Looking for keys under the streetlight

There’s an old joke about the guy who comes out of a bar late at night to see another fellow on his hands and knees under a streetlight.  He asks the fellow what he’s doing.

“Looking for my keys,” he says.

“Oh, so you dropped them around here?” The first guy asks.

The other fellow responds, “No… it’s just that the light’s better over here.”

And so it goes for what might be called the ‘spotlight’ features of consciousness — we notice what we are aware of, and make inductions and other inferences only from what has made it on our radar.  If it hasn’t been in the spotlight of our awareness, there’s not much for us to go on.  Moreover, our attempts to pursue knowledge usually go along the lines we think are easiest to pursue, namely what we have noticed.

Now the spotlight of awareness has shifted to the tone of political rhetoric.  It’s a regular phenomenon for folks to tut-tut tone, to say that we can disagree without being disagreeable.  One reason to object to rough tone is just that it’s uncivilized (or at least in civil), the other is that it leads to other bad behavior.

Now that some truly bad behavior has shown up in the spotlight with the Wednesday morning shootings in Alexandria, the tone police are ready to start it up.  And since it was a group of Republican lawmakers targeted, it’s the Right’s turn to wag a finger.  But because they only started paying attention to how bad the rhetoric is now that they are the target for the rough talk, there’s a special error to it.  So enter Ross Delingpole at Breitbart:

Trawl the internet as much as you like. Read the headlines. Listen to the talk shows. Watch TV. No matter how hard you look you won’t find nearly the same level of hatred and aggression from conservatives as you now do routinely from liberals.

In the pragmatist tradition, the error is sometime called the fallacy of selective emphasis — namely, that you make inferences just on the basis of the small sample you have from when you just started paying attention.  This fallacy is a particular form of hasty generalization, but it’s one that generalizes only on the instances that are of importance to the subject… all the other instances relevant for the generalization are treated as irrelevant.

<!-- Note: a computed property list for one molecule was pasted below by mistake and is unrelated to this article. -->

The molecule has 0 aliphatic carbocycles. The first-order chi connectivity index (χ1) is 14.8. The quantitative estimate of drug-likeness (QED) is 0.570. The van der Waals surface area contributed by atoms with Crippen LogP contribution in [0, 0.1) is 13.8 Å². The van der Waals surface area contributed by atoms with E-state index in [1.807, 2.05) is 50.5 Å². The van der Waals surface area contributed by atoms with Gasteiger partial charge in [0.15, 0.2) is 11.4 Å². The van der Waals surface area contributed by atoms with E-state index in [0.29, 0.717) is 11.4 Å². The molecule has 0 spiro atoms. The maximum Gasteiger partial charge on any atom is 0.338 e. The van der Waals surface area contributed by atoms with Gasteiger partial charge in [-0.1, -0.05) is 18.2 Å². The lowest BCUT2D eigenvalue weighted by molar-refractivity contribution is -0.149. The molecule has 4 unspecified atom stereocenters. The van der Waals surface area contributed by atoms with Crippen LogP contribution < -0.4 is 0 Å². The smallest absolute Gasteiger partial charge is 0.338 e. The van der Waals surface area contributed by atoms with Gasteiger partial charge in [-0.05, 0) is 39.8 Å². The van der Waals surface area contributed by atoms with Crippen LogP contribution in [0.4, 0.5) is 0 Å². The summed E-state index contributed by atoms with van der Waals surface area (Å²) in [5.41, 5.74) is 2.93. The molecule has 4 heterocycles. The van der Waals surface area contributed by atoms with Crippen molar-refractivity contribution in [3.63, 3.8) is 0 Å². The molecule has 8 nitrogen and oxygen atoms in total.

Teenagers are serial hasty generalizers in this sense — and so they make inferences like we always do something boring on the weekends and not what I wanna do… but on the sample size of just this boring weekend, ignoring the fact that we drove all over town for the last three weekends taking them to skate parties, friends houses, shopping, and concerts.

For sure, there’s a lot of rough talk about Mr. Trump and the Republicans out there — Kathy Griffin’s headshot is the tip of the iceberg, for sure.  But let’s not forget the racial animus out there for Mr. Obama, the “Second Amendment Solution” Mr. Trump proposed to Hillary Clinton’s hypothetical opposition to guns. Or all the folks saying that the tree of liberty needs watering (with the blood of tyrants).

Back to Delingpole. The reason why you don’t see that animus now is that Mr. Trump is the President.  And part of the strategy for Republicans and other Trump supporters is to actively antagonize the left.  Consider the breadth of the markets for things you can do to drive liberals crazy.   James Delingpole even has a book with that title:

But it extends beyond this, from movies to watch, to bumper stickers, how to talk at the Thanksgiving table, even to what cars to buy (or retrofit).

For sure, there’s plenty of animus, but usually who expresses it and who gets it is indexed to who is in the position of calling the shots.

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